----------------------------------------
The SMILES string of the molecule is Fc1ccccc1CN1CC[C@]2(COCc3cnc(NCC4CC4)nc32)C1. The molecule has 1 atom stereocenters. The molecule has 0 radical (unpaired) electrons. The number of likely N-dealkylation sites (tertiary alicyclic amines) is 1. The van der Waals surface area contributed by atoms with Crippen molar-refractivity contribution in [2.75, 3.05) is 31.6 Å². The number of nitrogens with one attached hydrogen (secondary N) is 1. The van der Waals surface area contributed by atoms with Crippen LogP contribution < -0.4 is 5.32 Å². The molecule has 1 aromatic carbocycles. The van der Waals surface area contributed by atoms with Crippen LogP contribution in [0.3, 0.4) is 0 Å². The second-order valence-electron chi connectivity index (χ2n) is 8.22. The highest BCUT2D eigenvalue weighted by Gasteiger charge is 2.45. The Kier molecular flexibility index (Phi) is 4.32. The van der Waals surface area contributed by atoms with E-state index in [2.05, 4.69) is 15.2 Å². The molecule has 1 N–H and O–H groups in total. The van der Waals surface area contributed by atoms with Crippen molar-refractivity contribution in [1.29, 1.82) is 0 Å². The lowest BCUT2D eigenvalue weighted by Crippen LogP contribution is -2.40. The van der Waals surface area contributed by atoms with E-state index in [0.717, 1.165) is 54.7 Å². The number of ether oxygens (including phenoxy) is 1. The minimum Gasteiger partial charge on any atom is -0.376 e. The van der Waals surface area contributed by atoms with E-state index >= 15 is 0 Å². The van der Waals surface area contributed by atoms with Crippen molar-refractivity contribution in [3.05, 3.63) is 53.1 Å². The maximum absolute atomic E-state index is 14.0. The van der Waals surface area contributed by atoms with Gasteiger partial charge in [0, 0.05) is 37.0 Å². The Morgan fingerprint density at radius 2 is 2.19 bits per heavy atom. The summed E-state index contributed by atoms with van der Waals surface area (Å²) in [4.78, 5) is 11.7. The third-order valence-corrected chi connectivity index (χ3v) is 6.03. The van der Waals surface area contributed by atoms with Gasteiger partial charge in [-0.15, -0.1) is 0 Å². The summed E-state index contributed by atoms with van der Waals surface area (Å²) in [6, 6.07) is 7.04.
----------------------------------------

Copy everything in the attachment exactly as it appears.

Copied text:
The SMILES string of the molecule is Fc1ccccc1CN1CC[C@]2(COCc3cnc(NCC4CC4)nc32)C1. The molecule has 1 atom stereocenters. The molecule has 0 radical (unpaired) electrons. The number of likely N-dealkylation sites (tertiary alicyclic amines) is 1. The van der Waals surface area contributed by atoms with Crippen molar-refractivity contribution in [2.75, 3.05) is 31.6 Å². The number of nitrogens with one attached hydrogen (secondary N) is 1. The van der Waals surface area contributed by atoms with Crippen LogP contribution < -0.4 is 5.32 Å². The molecule has 1 aromatic carbocycles. The van der Waals surface area contributed by atoms with Crippen LogP contribution in [0.3, 0.4) is 0 Å². The second-order valence-electron chi connectivity index (χ2n) is 8.22. The highest BCUT2D eigenvalue weighted by Gasteiger charge is 2.45. The Kier molecular flexibility index (Phi) is 4.32. The van der Waals surface area contributed by atoms with E-state index in [2.05, 4.69) is 15.2 Å². The molecule has 1 N–H and O–H groups in total. The van der Waals surface area contributed by atoms with Crippen molar-refractivity contribution in [1.29, 1.82) is 0 Å². The lowest BCUT2D eigenvalue weighted by Crippen LogP contribution is -2.40. The van der Waals surface area contributed by atoms with E-state index in [0.717, 1.165) is 54.7 Å². The number of ether oxygens (including phenoxy) is 1. The minimum Gasteiger partial charge on any atom is -0.376 e. The van der Waals surface area contributed by atoms with E-state index >= 15 is 0 Å². The van der Waals surface area contributed by atoms with Crippen molar-refractivity contribution in [3.05, 3.63) is 53.1 Å². The maximum absolute atomic E-state index is 14.0. The van der Waals surface area contributed by atoms with Gasteiger partial charge in [0, 0.05) is 37.0 Å². The Morgan fingerprint density at radius 2 is 2.19 bits per heavy atom. The summed E-state index contributed by atoms with van der Waals surface area (Å²) in [4.78, 5) is 11.7. The third-order valence-corrected chi connectivity index (χ3v) is 6.03. The van der Waals surface area contributed by atoms with Gasteiger partial charge in [-0.15, -0.1) is 0 Å². The summed E-state index contributed by atoms with van der Waals surface area (Å²) in [6, 6.07) is 7.04.